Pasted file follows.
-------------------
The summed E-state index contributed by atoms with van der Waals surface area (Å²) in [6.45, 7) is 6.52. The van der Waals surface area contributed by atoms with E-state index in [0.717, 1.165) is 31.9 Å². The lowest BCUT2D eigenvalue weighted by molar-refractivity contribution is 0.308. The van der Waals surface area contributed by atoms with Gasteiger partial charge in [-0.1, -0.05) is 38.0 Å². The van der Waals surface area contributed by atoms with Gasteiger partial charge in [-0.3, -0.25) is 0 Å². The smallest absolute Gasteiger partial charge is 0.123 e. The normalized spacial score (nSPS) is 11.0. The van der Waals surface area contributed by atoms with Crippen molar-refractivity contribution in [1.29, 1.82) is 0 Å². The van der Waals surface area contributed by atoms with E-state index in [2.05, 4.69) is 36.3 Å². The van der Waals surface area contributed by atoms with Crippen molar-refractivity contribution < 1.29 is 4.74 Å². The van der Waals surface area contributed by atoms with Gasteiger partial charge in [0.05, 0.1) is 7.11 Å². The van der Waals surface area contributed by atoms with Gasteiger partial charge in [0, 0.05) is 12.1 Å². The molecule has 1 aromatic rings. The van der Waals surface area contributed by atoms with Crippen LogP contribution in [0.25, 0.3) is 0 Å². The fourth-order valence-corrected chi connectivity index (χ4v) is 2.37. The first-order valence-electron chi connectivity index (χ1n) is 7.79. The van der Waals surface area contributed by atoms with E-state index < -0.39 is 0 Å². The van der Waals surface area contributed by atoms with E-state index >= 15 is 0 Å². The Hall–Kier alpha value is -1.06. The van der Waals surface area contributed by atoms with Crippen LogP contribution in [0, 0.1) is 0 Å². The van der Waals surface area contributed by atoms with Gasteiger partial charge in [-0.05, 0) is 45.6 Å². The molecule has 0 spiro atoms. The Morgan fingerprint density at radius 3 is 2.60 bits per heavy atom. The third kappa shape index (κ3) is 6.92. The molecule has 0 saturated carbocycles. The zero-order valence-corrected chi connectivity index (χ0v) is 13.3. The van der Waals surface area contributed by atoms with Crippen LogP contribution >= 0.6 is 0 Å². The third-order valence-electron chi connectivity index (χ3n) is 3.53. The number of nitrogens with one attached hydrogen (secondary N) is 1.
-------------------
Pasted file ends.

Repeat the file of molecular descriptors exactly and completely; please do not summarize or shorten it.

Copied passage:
The summed E-state index contributed by atoms with van der Waals surface area (Å²) in [6.45, 7) is 6.52. The van der Waals surface area contributed by atoms with E-state index in [0.717, 1.165) is 31.9 Å². The lowest BCUT2D eigenvalue weighted by molar-refractivity contribution is 0.308. The van der Waals surface area contributed by atoms with Gasteiger partial charge in [-0.1, -0.05) is 38.0 Å². The van der Waals surface area contributed by atoms with Gasteiger partial charge in [-0.3, -0.25) is 0 Å². The smallest absolute Gasteiger partial charge is 0.123 e. The normalized spacial score (nSPS) is 11.0. The van der Waals surface area contributed by atoms with Crippen molar-refractivity contribution in [1.29, 1.82) is 0 Å². The van der Waals surface area contributed by atoms with E-state index in [2.05, 4.69) is 36.3 Å². The van der Waals surface area contributed by atoms with Crippen molar-refractivity contribution < 1.29 is 4.74 Å². The van der Waals surface area contributed by atoms with Gasteiger partial charge in [0.05, 0.1) is 7.11 Å². The van der Waals surface area contributed by atoms with Gasteiger partial charge in [0, 0.05) is 12.1 Å². The molecule has 1 aromatic rings. The van der Waals surface area contributed by atoms with Crippen LogP contribution in [0.25, 0.3) is 0 Å². The fourth-order valence-corrected chi connectivity index (χ4v) is 2.37. The first-order valence-electron chi connectivity index (χ1n) is 7.79. The van der Waals surface area contributed by atoms with E-state index < -0.39 is 0 Å². The van der Waals surface area contributed by atoms with E-state index >= 15 is 0 Å². The Hall–Kier alpha value is -1.06. The van der Waals surface area contributed by atoms with Crippen LogP contribution in [0, 0.1) is 0 Å². The van der Waals surface area contributed by atoms with Gasteiger partial charge in [-0.05, 0) is 45.6 Å². The molecule has 0 spiro atoms. The Morgan fingerprint density at radius 3 is 2.60 bits per heavy atom. The third kappa shape index (κ3) is 6.92. The molecule has 0 saturated carbocycles. The zero-order valence-corrected chi connectivity index (χ0v) is 13.3. The van der Waals surface area contributed by atoms with Crippen LogP contribution >= 0.6 is 0 Å². The third-order valence-electron chi connectivity index (χ3n) is 3.53. The number of nitrogens with one attached hydrogen (secondary N) is 1.